Then we were in for a surprise… K told us that we were going to a dinner party with about 40 of her friends. Wow! That’s a lot of friends! About five minutes after arriving at the restaurant we realize this wasn’t just a dinner, but it was a 20th high school reunion with K and all her classmates. Not only were we out of place because we were Americans but also we were the youngest people there by about 30 years. We awkwardly feasted and drank as they went around the room and introduced themselves. And then began the karaoke…. Thai people LOVE karaoke…. And they sang for hours. They got us up and dancing a few times but we were absolutely exhausted from the night before, the trip and the food coma. We were so happy to be welcomed into their culture and their celebration but we could not fight our heavy eyelids.
The next morning we awoke to about 10 people staying at the house. We couldn’t tell who lived there, who was visiting or how anyone was related. Seriously, every day is a lesson in going with the flow. K asked us if we wanted to go to Cambodia for the day… We explained to her that we didn’t have a reentry permit on this visa and that idea quickly fizzled. Her sister prepared another FEAST for breakfast. This food coma trend continued all weekend. We packed up and said our goodbyes.
On the road again…to Phanom Rung Historical Park in the nearby Chaloem Phra Kiat district. In this park we visited Prasat Phanom Rung, the Hindu religious sanctuary constructed on an extinct volcano between 11th-12th century AD. The steps were so steep, but each view was more spectacular than the next. The castle like structure was all made out of stone and the carvings were so intricate and interesting you could spend hours just staring at it. We were grateful because this seemed like a place that we would never go if a local didn’t take us. We patted ourselves on the back for truly being “travelers” instead of tourists.
We wanted to making home in time to celebrate the famous Thai festival, Loi Krathong! This festival is designed for the people to say sorry to the spirit of the river for polluting it and using it for everything from washing to cooking. The Thai people send off flower arrangements with candles and often bread on the river to pay their respects. Not only do they release these offerings but also it is traditional to release wish lanterns into the night sky. We arrived back in Suphanburi around 7 pm and rushed to make it to the river to join in the festivities. In some areas of Thailand it is much more organized, but here people begin celebrating as soon as the night falls and continue all night. Despite how beautiful it looks… our experience with Loi Krathong wasn’t exactly the magic we expected. We had trouble finding the river and couldn’t seem to find anyone who knew the English word… When we finally got there we bought our lanterns but we didn’t have a lighter… We patiently waited watching the locals send their lanterns off. Jackie and I each bought a lantern so we could light them one at a time and snap some shots of us sending them. Unfortunately, we both got assistance from locals at the same time and didn’t know how to explain we wanted to wait. Next thing I know I look over and Jackie’s lantern is completely engulfed in flames and she is panicking. I screamed to her, “THROW IT IN THE RIVER!” She nearly burned a small child and we were both stunned. I still was trying to light mine and with lots of help I thought that we could have one success story. When we finally let it go, the lantern started careening downward towards to river and landed right in the water. It tipped over quickly so it had no chance of rising again. These are supposed to represent your wishes for love and life and luck… clearly we are amateurs. I am glad I am not superstitious or I would have been very disappointed. Mai Pen Rai.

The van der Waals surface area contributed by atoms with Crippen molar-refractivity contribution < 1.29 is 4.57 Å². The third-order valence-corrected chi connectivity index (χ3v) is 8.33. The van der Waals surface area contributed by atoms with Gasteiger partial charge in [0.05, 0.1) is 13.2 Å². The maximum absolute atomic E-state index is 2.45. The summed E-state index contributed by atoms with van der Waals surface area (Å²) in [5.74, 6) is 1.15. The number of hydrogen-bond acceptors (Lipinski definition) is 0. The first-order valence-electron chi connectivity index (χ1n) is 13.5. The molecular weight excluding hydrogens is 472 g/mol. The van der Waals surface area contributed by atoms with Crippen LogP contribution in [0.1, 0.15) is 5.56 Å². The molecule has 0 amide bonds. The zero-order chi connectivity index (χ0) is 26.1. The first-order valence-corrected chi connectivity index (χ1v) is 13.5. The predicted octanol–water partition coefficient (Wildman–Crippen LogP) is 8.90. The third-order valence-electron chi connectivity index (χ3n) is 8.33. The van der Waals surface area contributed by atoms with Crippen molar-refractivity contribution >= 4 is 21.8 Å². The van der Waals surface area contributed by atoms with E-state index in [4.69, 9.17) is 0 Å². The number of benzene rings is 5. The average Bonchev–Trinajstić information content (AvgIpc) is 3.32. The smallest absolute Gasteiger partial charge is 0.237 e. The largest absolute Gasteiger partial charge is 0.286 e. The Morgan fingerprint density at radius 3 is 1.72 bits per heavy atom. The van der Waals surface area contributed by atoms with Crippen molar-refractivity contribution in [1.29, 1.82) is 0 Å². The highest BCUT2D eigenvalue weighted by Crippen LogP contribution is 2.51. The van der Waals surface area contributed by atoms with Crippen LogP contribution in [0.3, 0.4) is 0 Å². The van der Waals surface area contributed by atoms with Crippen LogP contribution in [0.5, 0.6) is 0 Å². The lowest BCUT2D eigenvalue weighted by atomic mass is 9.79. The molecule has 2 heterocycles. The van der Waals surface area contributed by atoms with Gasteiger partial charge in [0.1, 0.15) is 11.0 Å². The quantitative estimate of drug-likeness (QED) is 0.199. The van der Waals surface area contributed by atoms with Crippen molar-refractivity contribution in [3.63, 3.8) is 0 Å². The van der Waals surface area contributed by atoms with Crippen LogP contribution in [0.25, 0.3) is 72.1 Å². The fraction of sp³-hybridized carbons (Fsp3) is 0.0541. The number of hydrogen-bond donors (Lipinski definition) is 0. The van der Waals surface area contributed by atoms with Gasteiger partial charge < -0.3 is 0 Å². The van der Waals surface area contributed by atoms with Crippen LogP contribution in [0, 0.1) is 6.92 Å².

So, when all else fails… get in a tuk-tuk and go to Chaba (our local café that both has amazing food, live music, and a fun atmosphere). Nothing some quality time with your friend, som tom (spicy papaya salad) and some Singha (beer) can’t fix. Being a traveler is not always easy and glamorous. Being a traveler is definitely not for those with OCD. Being a traveler is about the experience, living in the moment and taking everything with a grain of salt. Mai Pen Rai. In the end, I will look back and know that the juice was worth the squeeze.